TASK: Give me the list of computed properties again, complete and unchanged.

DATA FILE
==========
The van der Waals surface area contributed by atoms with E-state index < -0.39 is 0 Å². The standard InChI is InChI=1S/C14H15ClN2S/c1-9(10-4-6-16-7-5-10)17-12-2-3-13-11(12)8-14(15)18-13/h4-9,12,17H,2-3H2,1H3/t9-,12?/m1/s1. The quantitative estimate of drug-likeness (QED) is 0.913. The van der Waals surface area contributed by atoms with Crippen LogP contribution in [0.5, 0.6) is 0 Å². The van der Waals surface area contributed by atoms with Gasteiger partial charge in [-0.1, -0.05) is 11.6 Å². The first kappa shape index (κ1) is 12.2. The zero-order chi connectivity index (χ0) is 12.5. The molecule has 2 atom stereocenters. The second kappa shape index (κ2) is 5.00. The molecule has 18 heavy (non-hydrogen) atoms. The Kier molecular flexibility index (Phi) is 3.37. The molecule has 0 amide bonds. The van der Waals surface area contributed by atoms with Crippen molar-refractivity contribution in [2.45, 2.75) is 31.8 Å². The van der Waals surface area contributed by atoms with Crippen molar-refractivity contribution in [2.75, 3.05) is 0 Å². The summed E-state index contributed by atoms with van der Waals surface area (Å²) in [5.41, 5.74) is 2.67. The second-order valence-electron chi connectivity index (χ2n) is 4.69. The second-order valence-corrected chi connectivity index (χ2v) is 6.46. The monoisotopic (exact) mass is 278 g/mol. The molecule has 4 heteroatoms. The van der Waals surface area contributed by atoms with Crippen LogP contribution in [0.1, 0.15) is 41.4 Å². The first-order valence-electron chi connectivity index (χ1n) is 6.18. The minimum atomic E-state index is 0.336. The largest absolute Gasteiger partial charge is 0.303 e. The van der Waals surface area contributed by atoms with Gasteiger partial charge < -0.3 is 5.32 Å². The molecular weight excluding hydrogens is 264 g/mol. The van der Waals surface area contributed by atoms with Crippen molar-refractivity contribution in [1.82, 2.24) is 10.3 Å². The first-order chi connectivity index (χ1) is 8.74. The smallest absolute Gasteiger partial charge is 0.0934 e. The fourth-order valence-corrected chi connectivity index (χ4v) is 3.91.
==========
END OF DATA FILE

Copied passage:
The van der Waals surface area contributed by atoms with E-state index < -0.39 is 0 Å². The standard InChI is InChI=1S/C14H15ClN2S/c1-9(10-4-6-16-7-5-10)17-12-2-3-13-11(12)8-14(15)18-13/h4-9,12,17H,2-3H2,1H3/t9-,12?/m1/s1. The quantitative estimate of drug-likeness (QED) is 0.913. The van der Waals surface area contributed by atoms with Crippen LogP contribution in [0.5, 0.6) is 0 Å². The van der Waals surface area contributed by atoms with Gasteiger partial charge in [-0.1, -0.05) is 11.6 Å². The first kappa shape index (κ1) is 12.2. The zero-order chi connectivity index (χ0) is 12.5. The molecule has 2 atom stereocenters. The second kappa shape index (κ2) is 5.00. The molecule has 18 heavy (non-hydrogen) atoms. The Kier molecular flexibility index (Phi) is 3.37. The molecule has 0 amide bonds. The van der Waals surface area contributed by atoms with Crippen molar-refractivity contribution in [2.45, 2.75) is 31.8 Å². The van der Waals surface area contributed by atoms with Crippen molar-refractivity contribution in [2.75, 3.05) is 0 Å². The summed E-state index contributed by atoms with van der Waals surface area (Å²) in [5.41, 5.74) is 2.67. The second-order valence-electron chi connectivity index (χ2n) is 4.69. The second-order valence-corrected chi connectivity index (χ2v) is 6.46. The monoisotopic (exact) mass is 278 g/mol. The molecule has 4 heteroatoms. The van der Waals surface area contributed by atoms with Crippen LogP contribution in [0.1, 0.15) is 41.4 Å². The first-order valence-electron chi connectivity index (χ1n) is 6.18. The minimum atomic E-state index is 0.336. The largest absolute Gasteiger partial charge is 0.303 e. The van der Waals surface area contributed by atoms with Gasteiger partial charge < -0.3 is 5.32 Å². The molecular weight excluding hydrogens is 264 g/mol. The van der Waals surface area contributed by atoms with Crippen molar-refractivity contribution in [1.82, 2.24) is 10.3 Å². The first-order chi connectivity index (χ1) is 8.74. The smallest absolute Gasteiger partial charge is 0.0934 e. The fourth-order valence-corrected chi connectivity index (χ4v) is 3.91.